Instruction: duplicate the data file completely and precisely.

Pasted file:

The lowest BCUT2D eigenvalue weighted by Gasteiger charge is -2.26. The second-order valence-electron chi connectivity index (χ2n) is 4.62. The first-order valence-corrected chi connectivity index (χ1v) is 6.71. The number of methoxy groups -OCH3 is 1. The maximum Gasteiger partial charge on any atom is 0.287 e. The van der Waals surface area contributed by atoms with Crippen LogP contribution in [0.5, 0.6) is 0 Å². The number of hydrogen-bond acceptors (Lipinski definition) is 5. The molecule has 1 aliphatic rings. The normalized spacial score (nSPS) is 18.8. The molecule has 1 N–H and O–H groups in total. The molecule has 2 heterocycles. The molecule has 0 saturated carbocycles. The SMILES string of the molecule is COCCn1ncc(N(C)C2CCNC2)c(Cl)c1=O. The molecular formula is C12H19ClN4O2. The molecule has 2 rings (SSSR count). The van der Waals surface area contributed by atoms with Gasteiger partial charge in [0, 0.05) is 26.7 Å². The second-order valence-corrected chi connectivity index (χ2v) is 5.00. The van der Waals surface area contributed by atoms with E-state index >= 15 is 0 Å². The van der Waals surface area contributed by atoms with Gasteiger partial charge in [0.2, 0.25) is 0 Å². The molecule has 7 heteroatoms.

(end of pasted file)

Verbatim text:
The lowest BCUT2D eigenvalue weighted by Gasteiger charge is -2.26. The second-order valence-electron chi connectivity index (χ2n) is 4.62. The first-order valence-corrected chi connectivity index (χ1v) is 6.71. The number of methoxy groups -OCH3 is 1. The maximum Gasteiger partial charge on any atom is 0.287 e. The van der Waals surface area contributed by atoms with Crippen LogP contribution in [0.5, 0.6) is 0 Å². The number of hydrogen-bond acceptors (Lipinski definition) is 5. The molecule has 1 aliphatic rings. The normalized spacial score (nSPS) is 18.8. The molecule has 1 N–H and O–H groups in total. The molecule has 2 heterocycles. The molecule has 0 saturated carbocycles. The SMILES string of the molecule is COCCn1ncc(N(C)C2CCNC2)c(Cl)c1=O. The molecular formula is C12H19ClN4O2. The molecule has 2 rings (SSSR count). The van der Waals surface area contributed by atoms with Gasteiger partial charge in [0, 0.05) is 26.7 Å². The second-order valence-corrected chi connectivity index (χ2v) is 5.00. The van der Waals surface area contributed by atoms with E-state index >= 15 is 0 Å². The van der Waals surface area contributed by atoms with Gasteiger partial charge in [0.2, 0.25) is 0 Å². The molecule has 7 heteroatoms.